US social scientist Kenneth Boulding : ‘If you believe exponential growth can go on in a finite world, you are either a madman or an economist’.

Tuesday, 13 July 2010

13/7/10: Brookweed and Little Grebe amongst new records on Thames Road Wetland

More recording either side of some Cray Riverkeepers work.

On the way down to the Cray an adult Asparagus Beetle was seen on Asparagus in Eversley Avenue, and larvae on Parkside Rd.

A clump of Tansy was noted on the 'rough' off Perry St. roundabout, in the Thames Rd/Gascoyne Drive section, a new record for me here.

22 Starlings were seen on roofs on Barnes Cray Rd.

Dace and Chubb were seen in the River Cray by Footpath 106. Amongst the marginal plants recorded were Branched Bur-reed (Sparganium erectum), Reed Sweet Grass and Reed Canary Grass in flower.

Insects about along FP106 and By-way 105 included a couple of Red Admiral, Gatekeepers, Banded Demoiselles, lots of Blue-tailed Damselflies and also a Large Red Damselfly ovipositing.

Next stop was the Thames Road Wetland (TRW). On the western section of the Sewer Embankment was a Black Knapweed, which I don't recall seeing here before (but I may be wrong - I'm way behind on spreadsheeting my records to make them quickly accessible ..... ). There were Cinnabar Moth caterpillars on Common Ragwort. A Large White Butterfly was seen further along, and 2 adult and 2 juvenile Goldfinches flew onto a shrub.

Black Knapweed and Common Ragwort on the Sewer Embankment by the TRW

The TRW is glimpsed over a clump of the uncommon plant Dittander (Lepidium latifolium), a mass of which were pouring forth their frothy white flowers along the Sewer Embankment

Looking out over the Thames Road Wetland, birds on the 'lake' (the deeper, open water at the eastern end of the flooded area west of the Wansunt) were 2 adult and a couple of juvenile Coot and a new record for me on the site of Little Grebe (Dabchick), of which there were 2 adults and 3 small young.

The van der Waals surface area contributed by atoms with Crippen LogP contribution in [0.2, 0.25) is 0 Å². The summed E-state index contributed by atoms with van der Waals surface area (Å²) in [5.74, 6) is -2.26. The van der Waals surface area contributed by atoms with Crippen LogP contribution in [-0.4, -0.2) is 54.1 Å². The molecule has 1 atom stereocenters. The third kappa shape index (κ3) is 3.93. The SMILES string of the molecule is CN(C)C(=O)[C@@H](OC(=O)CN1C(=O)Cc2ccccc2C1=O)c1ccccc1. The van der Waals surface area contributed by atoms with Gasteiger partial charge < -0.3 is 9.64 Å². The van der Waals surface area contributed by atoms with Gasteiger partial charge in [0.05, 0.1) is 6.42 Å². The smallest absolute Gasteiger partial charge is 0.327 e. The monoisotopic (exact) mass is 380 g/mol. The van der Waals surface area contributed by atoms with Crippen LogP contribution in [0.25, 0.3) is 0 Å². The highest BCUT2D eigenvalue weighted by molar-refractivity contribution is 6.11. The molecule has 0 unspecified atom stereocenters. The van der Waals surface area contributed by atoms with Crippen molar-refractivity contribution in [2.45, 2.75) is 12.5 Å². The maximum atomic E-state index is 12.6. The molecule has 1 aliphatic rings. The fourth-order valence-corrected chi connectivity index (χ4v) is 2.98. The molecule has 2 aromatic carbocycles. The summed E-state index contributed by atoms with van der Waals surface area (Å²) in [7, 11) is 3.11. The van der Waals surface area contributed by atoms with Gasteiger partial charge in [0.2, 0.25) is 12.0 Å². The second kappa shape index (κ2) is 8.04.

A couple of the mildew-feeding 22-spot Ladybird species down in the TRW 'bowl' were also a new record here.

At one point I was trying to get close to a flying Dragonfly, in order to get an ID, when it was grabbed from among the Reedmace by a House Sparrow which disappeared into the Thames Rd shrub beds with it.

From this side of the site I was able to pick out 4 Gadwall somewhat hidden on a small grassy 'island'.

Wild Mignonette (Reseda lutea) was in flower on the flat, dry, ground up next to the Thames Rd fence.

Next I checked out that part of the site to the east of the River Wansunt. There were a few Purple Loosestrife in flower here, some Gypsywort and 8 Celery-leaved Crowfoot (Ranunculus sceleratus) in flower in the damp margins of the drying pool.

Dittander is now down in the bowl proper, on a corner of the easternmost pool, next to Branched Bur-reed which only seems to be at this end of the site so far, and is a new record for the 'bowl'.

Branched Bur-reed in flower on the TRW

A further new record for the site was a single Greek Dock which, oddly, was growing in the water.

A Goat's-Rue was also found down in the bowl.

The pool on the eastern fringe of the flooded area, east of the Wansunt, is shallow, its winter extent shown by the thin Rushes in the picture above

In the drying, but still quite damp mud here (with water pooling in old horse hoof-prints), yet another new site record was obtained in the shape of 15 flowering plants of Brookweed (Samolus valerandi). This is a member of the Primula family and has small, white flowers, with notched petals. This is the first time I've come across this species anywhere. It is reported to now have a rather restricted distribution in the UK, so this is a good find.

Brookweed (Samolus valerandi) on the TRW - a species completely new to me

No comments:

Post a Comment